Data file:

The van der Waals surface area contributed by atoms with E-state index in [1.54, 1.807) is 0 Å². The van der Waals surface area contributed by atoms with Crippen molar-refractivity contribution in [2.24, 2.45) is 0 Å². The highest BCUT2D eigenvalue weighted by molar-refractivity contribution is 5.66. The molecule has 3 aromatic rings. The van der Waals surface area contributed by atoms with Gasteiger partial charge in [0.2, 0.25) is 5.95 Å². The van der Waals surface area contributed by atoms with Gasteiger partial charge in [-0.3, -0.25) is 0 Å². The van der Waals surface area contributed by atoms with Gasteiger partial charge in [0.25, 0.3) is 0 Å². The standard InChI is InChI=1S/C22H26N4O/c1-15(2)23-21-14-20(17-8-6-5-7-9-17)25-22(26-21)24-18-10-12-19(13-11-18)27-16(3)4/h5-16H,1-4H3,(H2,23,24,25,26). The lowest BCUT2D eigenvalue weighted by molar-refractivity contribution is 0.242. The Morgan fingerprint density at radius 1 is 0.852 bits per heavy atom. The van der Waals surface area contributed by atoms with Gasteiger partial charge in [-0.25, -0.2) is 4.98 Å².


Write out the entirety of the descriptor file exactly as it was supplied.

The van der Waals surface area contributed by atoms with E-state index in [1.54, 1.807) is 0 Å². The van der Waals surface area contributed by atoms with Crippen molar-refractivity contribution in [2.24, 2.45) is 0 Å². The highest BCUT2D eigenvalue weighted by molar-refractivity contribution is 5.66. The molecule has 3 aromatic rings. The van der Waals surface area contributed by atoms with Gasteiger partial charge in [0.2, 0.25) is 5.95 Å². The van der Waals surface area contributed by atoms with Gasteiger partial charge in [-0.3, -0.25) is 0 Å². The van der Waals surface area contributed by atoms with Gasteiger partial charge in [0.25, 0.3) is 0 Å². The standard InChI is InChI=1S/C22H26N4O/c1-15(2)23-21-14-20(17-8-6-5-7-9-17)25-22(26-21)24-18-10-12-19(13-11-18)27-16(3)4/h5-16H,1-4H3,(H2,23,24,25,26). The lowest BCUT2D eigenvalue weighted by molar-refractivity contribution is 0.242. The Morgan fingerprint density at radius 1 is 0.852 bits per heavy atom. The van der Waals surface area contributed by atoms with Gasteiger partial charge in [-0.25, -0.2) is 4.98 Å².